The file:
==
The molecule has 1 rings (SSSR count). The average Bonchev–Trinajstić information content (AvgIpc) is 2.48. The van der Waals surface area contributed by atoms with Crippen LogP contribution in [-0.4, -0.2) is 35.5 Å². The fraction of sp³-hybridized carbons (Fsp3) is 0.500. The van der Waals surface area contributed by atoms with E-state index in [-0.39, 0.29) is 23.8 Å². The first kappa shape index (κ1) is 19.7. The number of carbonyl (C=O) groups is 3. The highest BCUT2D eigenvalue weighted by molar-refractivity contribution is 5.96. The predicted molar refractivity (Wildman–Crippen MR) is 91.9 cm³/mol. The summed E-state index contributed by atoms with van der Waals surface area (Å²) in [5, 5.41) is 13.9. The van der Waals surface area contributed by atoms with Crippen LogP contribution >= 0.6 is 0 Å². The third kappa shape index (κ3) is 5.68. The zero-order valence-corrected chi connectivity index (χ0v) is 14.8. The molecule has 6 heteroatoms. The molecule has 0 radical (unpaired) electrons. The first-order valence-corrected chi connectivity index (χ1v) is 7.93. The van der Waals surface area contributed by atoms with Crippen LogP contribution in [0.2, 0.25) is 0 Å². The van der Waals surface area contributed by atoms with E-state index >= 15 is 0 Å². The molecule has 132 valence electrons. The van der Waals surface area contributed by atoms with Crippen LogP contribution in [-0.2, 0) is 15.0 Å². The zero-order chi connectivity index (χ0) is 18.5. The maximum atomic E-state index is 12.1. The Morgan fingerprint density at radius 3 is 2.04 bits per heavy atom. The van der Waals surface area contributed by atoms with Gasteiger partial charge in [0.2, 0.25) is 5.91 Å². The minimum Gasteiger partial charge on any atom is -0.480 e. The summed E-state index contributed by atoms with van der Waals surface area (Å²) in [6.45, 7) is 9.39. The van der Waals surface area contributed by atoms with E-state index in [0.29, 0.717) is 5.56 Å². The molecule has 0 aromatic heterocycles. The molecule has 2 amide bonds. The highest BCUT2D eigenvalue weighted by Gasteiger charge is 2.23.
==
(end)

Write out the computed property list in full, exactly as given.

The molecule has 1 rings (SSSR count). The average Bonchev–Trinajstić information content (AvgIpc) is 2.48. The van der Waals surface area contributed by atoms with Crippen LogP contribution in [-0.4, -0.2) is 35.5 Å². The fraction of sp³-hybridized carbons (Fsp3) is 0.500. The van der Waals surface area contributed by atoms with E-state index in [-0.39, 0.29) is 23.8 Å². The first kappa shape index (κ1) is 19.7. The number of carbonyl (C=O) groups is 3. The highest BCUT2D eigenvalue weighted by molar-refractivity contribution is 5.96. The predicted molar refractivity (Wildman–Crippen MR) is 91.9 cm³/mol. The summed E-state index contributed by atoms with van der Waals surface area (Å²) in [5, 5.41) is 13.9. The van der Waals surface area contributed by atoms with Crippen LogP contribution >= 0.6 is 0 Å². The third kappa shape index (κ3) is 5.68. The zero-order valence-corrected chi connectivity index (χ0v) is 14.8. The molecule has 6 heteroatoms. The molecule has 0 radical (unpaired) electrons. The first-order valence-corrected chi connectivity index (χ1v) is 7.93. The van der Waals surface area contributed by atoms with Crippen LogP contribution in [0.2, 0.25) is 0 Å². The van der Waals surface area contributed by atoms with E-state index >= 15 is 0 Å². The molecule has 132 valence electrons. The van der Waals surface area contributed by atoms with Crippen LogP contribution in [-0.2, 0) is 15.0 Å². The zero-order chi connectivity index (χ0) is 18.5. The maximum atomic E-state index is 12.1. The Morgan fingerprint density at radius 3 is 2.04 bits per heavy atom. The van der Waals surface area contributed by atoms with Gasteiger partial charge in [0.2, 0.25) is 5.91 Å². The minimum Gasteiger partial charge on any atom is -0.480 e. The summed E-state index contributed by atoms with van der Waals surface area (Å²) in [6.45, 7) is 9.39. The van der Waals surface area contributed by atoms with E-state index in [0.29, 0.717) is 5.56 Å². The molecule has 0 aromatic heterocycles. The molecule has 2 amide bonds. The highest BCUT2D eigenvalue weighted by Gasteiger charge is 2.23.